Libraries and “makerspaces” have gone hand-in-hand since libraries have had programming. “Crafternoons,” DIY programs, DYI programs, “deconstruction” programs, crafts, STEM, art: any type of “creation” program that a library holds is a “makerspace” program. The only difference between then and now is that we’re now getting attention and hopefully funding for these types of programs. While we all tend to crave a huge space filled with the shiniest tech and newest materials, within the limitations of library land and teen services, that might well be the last option we get. More often, we get the option of mobile makerspaces. But what works for mobile makerspaces, what doesn’t, and what can actually be done with them? In reality a whole lot, but it takes some forethought and planning.
THINGS TO CONSIDER
We always want to give our teens and tweens everything that we can and beyond- it’s only natural. However, when planning out makerspaces, especially mobile ones, we need careful consideration of the needs of the tweens and teens that we’re serving. There are practical questions to consider before running out to your local craft store or going online to your tech vendor and spending all your money. Think about things such as:
- What needs are there within the programming that’s already being offered, and how will these mobile makerspaces fill them?
- What definition of mobile are you using? Mobile in that the materials will go to the teens in kits, or mobile in that the technology will move to them (like tablets)?
- What broad library goals are these makerspaces addressing?
- What specific goals are you/your department expecting these makerspaces to accomplish and how will they be measured?
- How big can your makerspaces be? Where will they be housed? Are they going to be shared between locations?
- Will your makerspaces be available for checkout to the general public? Will they be available for checkout to teachers or other educators?
- How are you going to move them? How are they going to be secured?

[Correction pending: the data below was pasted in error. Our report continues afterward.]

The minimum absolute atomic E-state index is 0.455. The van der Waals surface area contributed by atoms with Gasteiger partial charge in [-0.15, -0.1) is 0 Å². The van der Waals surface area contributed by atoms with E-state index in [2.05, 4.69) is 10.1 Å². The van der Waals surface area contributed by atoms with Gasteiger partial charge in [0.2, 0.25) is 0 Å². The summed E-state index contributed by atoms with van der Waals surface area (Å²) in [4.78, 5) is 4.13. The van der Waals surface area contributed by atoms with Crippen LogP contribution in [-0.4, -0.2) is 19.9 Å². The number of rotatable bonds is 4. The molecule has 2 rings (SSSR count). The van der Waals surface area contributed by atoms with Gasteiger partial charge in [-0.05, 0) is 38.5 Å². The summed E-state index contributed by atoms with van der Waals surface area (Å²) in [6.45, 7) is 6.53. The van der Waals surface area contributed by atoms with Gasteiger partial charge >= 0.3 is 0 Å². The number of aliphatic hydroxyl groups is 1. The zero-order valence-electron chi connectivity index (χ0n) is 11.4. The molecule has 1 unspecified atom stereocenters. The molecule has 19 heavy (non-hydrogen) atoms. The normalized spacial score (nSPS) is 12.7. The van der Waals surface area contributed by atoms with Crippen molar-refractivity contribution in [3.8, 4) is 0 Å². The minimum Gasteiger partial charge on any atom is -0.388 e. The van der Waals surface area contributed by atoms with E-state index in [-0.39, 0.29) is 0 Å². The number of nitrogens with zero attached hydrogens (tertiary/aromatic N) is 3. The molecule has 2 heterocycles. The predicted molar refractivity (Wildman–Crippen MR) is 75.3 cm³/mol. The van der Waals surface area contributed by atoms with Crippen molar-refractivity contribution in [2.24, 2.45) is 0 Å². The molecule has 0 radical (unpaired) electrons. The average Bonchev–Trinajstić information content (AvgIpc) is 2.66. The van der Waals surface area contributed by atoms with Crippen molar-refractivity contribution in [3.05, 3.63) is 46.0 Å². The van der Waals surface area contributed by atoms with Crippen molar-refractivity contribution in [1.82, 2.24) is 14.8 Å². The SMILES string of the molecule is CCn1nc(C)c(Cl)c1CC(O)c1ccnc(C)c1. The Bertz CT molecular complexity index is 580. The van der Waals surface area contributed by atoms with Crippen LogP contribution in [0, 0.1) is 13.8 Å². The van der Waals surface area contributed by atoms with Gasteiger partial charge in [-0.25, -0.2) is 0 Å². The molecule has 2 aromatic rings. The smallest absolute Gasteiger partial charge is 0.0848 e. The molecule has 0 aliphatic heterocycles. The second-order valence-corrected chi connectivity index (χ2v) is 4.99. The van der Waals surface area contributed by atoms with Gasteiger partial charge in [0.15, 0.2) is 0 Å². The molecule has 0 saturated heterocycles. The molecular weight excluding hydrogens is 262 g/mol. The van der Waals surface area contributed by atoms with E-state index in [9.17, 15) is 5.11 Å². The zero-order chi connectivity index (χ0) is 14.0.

- What resources will be consumed within the makerspaces and how will they be replenished?
- How are you going to fund them initially? How are you going to keep up with funding?
THE BEST OF BOTH WORLDS
At conferences it seems that there’s always a discussion about how makerspaces have to be either high-tech or low-tech; it seems there’s no in-between. That’s not necessarily the case. I’ve had huge successes with high-tech makerspaces (such as raspberry pi programming and wiring) just as well as art based makerspaces. The prep was different as was the size of the makerspace kit, but both worked just as well. SLJ ran an article in May about successful tech mobile makerspaces in a Knoxville, TN school district. They built four carts (art, 3-D printing, production, and STEM) as well as docking stations at each home location with a $50,000 grant. At Madison Public Library, they created a mobile makerspace using a grant from LSTA that includes iPad minis, digital cameras, laptops, play-dough, Legos and other equipment. At previous libraries, I created rotating makerspace kits using duct tape, scissors and books for ideas in one; origami materials, books, and instructions in another; and Lego kits with instructions in a third. I kept them in my area ready to grab for the next program as I rotated between locations. Each location had a tablet and teens would look up ideas on their phones using the free WiFi.